There are specific rules that dictate whether you should pay someone as an employee or as an independent contractor.
There is no single test for determining if an individual is an independent contractor or an employee. Employee misclassification has always been an important issue and often can trigger IRS attention.
Generally, an employee has an ongoing relationship with the church which includes a job description and compensation paid by the hour or salary. A contractor would have an irregular relationship, no job description and paid by contract only. However, the following guidelines should be taken into account, but are not limited to:
An Independent Contractor:
- Operates under their business name
- Has his/her own employees
- Maintains a separate business checking account
- Advertises his/her business’ services
- Invoices for work completed
- Has more than one client
- Has own tools and sets own hours
- Keeps business records
- Written contracts describing the relationship the parties intended to create and how the parties actually work together.
If you determine that someone should be paid as an independent contractor, you want to be sure you do so properly.
The basic rules are as follows. If you pay a person, non-corporate entity or legal corporation $600 or more in a given calendar year (assuming they are not an employee), you need to obtain a signed and dated IRS Form W-9 and issue a corresponding 1099.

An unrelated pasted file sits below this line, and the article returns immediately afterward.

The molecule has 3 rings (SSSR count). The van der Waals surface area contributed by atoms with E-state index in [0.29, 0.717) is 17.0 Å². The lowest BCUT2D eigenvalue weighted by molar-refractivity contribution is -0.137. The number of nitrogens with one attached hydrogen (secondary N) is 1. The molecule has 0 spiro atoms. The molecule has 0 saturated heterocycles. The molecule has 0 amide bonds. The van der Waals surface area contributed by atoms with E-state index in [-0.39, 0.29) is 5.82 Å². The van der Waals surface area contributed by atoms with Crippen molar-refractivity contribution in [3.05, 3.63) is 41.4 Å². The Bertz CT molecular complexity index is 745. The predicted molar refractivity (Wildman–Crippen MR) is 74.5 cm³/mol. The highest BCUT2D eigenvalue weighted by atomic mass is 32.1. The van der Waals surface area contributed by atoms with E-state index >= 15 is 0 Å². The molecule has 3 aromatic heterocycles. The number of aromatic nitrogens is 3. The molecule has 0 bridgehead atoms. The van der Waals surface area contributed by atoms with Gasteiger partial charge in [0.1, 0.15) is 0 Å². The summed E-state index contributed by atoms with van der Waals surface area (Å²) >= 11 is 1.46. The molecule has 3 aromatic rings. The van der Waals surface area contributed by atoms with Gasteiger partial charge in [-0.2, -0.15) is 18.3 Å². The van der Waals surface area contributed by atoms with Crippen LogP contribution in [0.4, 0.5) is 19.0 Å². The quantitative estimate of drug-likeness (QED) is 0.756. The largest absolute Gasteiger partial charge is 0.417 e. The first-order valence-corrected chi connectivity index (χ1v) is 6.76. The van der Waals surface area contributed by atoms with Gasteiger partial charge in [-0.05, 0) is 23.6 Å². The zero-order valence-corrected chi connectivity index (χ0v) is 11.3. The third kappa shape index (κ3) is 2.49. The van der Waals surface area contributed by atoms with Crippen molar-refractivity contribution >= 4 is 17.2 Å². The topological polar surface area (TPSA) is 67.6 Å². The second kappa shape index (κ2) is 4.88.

Before you pay an independent contractor anything, you should obtain a signed and dated IRS Form W-9. In this form, the service provider will enter their name (or business name if you are paying an entity) their EIN or Social Security number, and their mailing address. This form has a few other lines and boxes to enter information under certain circumstances.
The IRS Form 1099 (most likely 1099-MISC) to be issued will include information provided in the W-9 including the recipient’s name, taxpayer ID number, and the total amount paid in the given tax year. For this type of 1099, the forms must be completed, postmarked and mailed to the recipient no later than January 31st of the year following the year in which payments were made. The forms must be filed with the IRS (and if done so electronically must also be filed with some States) by the same date.
Reporting payments to independent contractors are important. If you fail to do so, penalties may be assessed. In addition, if a taxing agency decides to conduct an audit to determine if your worker classification is correct, your exposure is greater if you did not pay your independent contractors correctly.
Clergy Financial Resources serves as a resource for clients to help analyze the complexity of clergy tax law, church payroll & HR issues. Our professionals are committed to helping clients stay informed about tax news, developments and trends in various specialty areas.
This article is intended to provide readers with guidance in tax matters. The article does not constitute, and should not be treated as professional advice regarding the use of any particular tax technique. Every effort has been made to assure the accuracy of the information. Clergy Financial Resources and the author do not assume responsibility for any individual’s reliance upon the information provided in the article. Readers should independently verify all information before applying it to a particular fact situation, and should independently determine the impact of any particular tax planning technique. If you are seeking legal advice, you are encouraged to consult an attorney.
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